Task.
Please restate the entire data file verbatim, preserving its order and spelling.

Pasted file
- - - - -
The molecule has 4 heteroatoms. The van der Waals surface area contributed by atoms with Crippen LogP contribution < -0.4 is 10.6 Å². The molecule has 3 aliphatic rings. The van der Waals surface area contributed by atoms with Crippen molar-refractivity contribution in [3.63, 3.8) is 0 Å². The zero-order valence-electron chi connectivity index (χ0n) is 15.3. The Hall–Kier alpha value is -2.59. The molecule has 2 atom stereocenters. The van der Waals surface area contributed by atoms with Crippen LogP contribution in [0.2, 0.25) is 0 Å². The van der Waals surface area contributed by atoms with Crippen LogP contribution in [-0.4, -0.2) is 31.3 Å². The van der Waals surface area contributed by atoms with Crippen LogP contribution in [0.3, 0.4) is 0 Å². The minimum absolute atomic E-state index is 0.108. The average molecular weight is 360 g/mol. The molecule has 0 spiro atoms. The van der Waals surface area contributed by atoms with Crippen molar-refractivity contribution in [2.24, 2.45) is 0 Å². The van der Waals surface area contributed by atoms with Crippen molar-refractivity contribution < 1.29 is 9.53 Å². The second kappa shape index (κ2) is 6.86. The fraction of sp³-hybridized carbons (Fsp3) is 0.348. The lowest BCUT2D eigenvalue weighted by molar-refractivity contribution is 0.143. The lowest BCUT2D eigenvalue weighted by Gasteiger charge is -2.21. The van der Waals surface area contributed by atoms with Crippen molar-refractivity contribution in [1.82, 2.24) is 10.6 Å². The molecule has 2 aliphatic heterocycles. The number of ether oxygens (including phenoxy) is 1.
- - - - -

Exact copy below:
The molecule has 4 heteroatoms. The van der Waals surface area contributed by atoms with Crippen LogP contribution < -0.4 is 10.6 Å². The molecule has 3 aliphatic rings. The van der Waals surface area contributed by atoms with Crippen molar-refractivity contribution in [3.63, 3.8) is 0 Å². The zero-order valence-electron chi connectivity index (χ0n) is 15.3. The Hall–Kier alpha value is -2.59. The molecule has 2 atom stereocenters. The van der Waals surface area contributed by atoms with Crippen LogP contribution in [0.2, 0.25) is 0 Å². The van der Waals surface area contributed by atoms with Crippen LogP contribution in [-0.4, -0.2) is 31.3 Å². The van der Waals surface area contributed by atoms with Crippen LogP contribution in [0.3, 0.4) is 0 Å². The minimum absolute atomic E-state index is 0.108. The average molecular weight is 360 g/mol. The molecule has 0 spiro atoms. The van der Waals surface area contributed by atoms with Crippen molar-refractivity contribution in [2.24, 2.45) is 0 Å². The van der Waals surface area contributed by atoms with Crippen molar-refractivity contribution < 1.29 is 9.53 Å². The second kappa shape index (κ2) is 6.86. The fraction of sp³-hybridized carbons (Fsp3) is 0.348. The lowest BCUT2D eigenvalue weighted by molar-refractivity contribution is 0.143. The lowest BCUT2D eigenvalue weighted by Gasteiger charge is -2.21. The van der Waals surface area contributed by atoms with Crippen molar-refractivity contribution in [1.82, 2.24) is 10.6 Å². The molecule has 2 aliphatic heterocycles. The number of ether oxygens (including phenoxy) is 1.